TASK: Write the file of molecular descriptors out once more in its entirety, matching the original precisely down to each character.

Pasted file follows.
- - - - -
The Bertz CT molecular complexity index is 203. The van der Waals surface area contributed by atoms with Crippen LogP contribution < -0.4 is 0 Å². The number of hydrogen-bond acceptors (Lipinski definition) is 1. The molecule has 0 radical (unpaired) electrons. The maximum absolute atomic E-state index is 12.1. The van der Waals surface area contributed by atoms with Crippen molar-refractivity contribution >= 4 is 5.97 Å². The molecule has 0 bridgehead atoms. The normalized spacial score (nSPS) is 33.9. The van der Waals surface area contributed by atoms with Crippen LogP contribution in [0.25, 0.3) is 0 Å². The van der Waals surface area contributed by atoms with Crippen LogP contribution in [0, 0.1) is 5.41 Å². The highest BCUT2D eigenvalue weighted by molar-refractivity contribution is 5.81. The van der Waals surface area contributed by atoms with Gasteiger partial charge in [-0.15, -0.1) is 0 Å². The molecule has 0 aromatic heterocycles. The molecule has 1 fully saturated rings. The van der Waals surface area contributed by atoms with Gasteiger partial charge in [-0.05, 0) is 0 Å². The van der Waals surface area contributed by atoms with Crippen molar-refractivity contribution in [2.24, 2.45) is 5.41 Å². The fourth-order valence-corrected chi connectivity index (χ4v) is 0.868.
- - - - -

The Bertz CT molecular complexity index is 203. The van der Waals surface area contributed by atoms with Crippen LogP contribution < -0.4 is 0 Å². The number of hydrogen-bond acceptors (Lipinski definition) is 1. The molecule has 0 radical (unpaired) electrons. The maximum absolute atomic E-state index is 12.1. The van der Waals surface area contributed by atoms with Crippen molar-refractivity contribution >= 4 is 5.97 Å². The molecule has 0 bridgehead atoms. The normalized spacial score (nSPS) is 33.9. The van der Waals surface area contributed by atoms with Crippen LogP contribution in [0.25, 0.3) is 0 Å². The van der Waals surface area contributed by atoms with Crippen LogP contribution in [0, 0.1) is 5.41 Å². The highest BCUT2D eigenvalue weighted by molar-refractivity contribution is 5.81. The van der Waals surface area contributed by atoms with Gasteiger partial charge in [-0.15, -0.1) is 0 Å². The molecule has 0 aromatic heterocycles. The molecule has 1 fully saturated rings. The van der Waals surface area contributed by atoms with Gasteiger partial charge in [-0.05, 0) is 0 Å². The van der Waals surface area contributed by atoms with Crippen molar-refractivity contribution in [2.24, 2.45) is 5.41 Å². The fourth-order valence-corrected chi connectivity index (χ4v) is 0.868.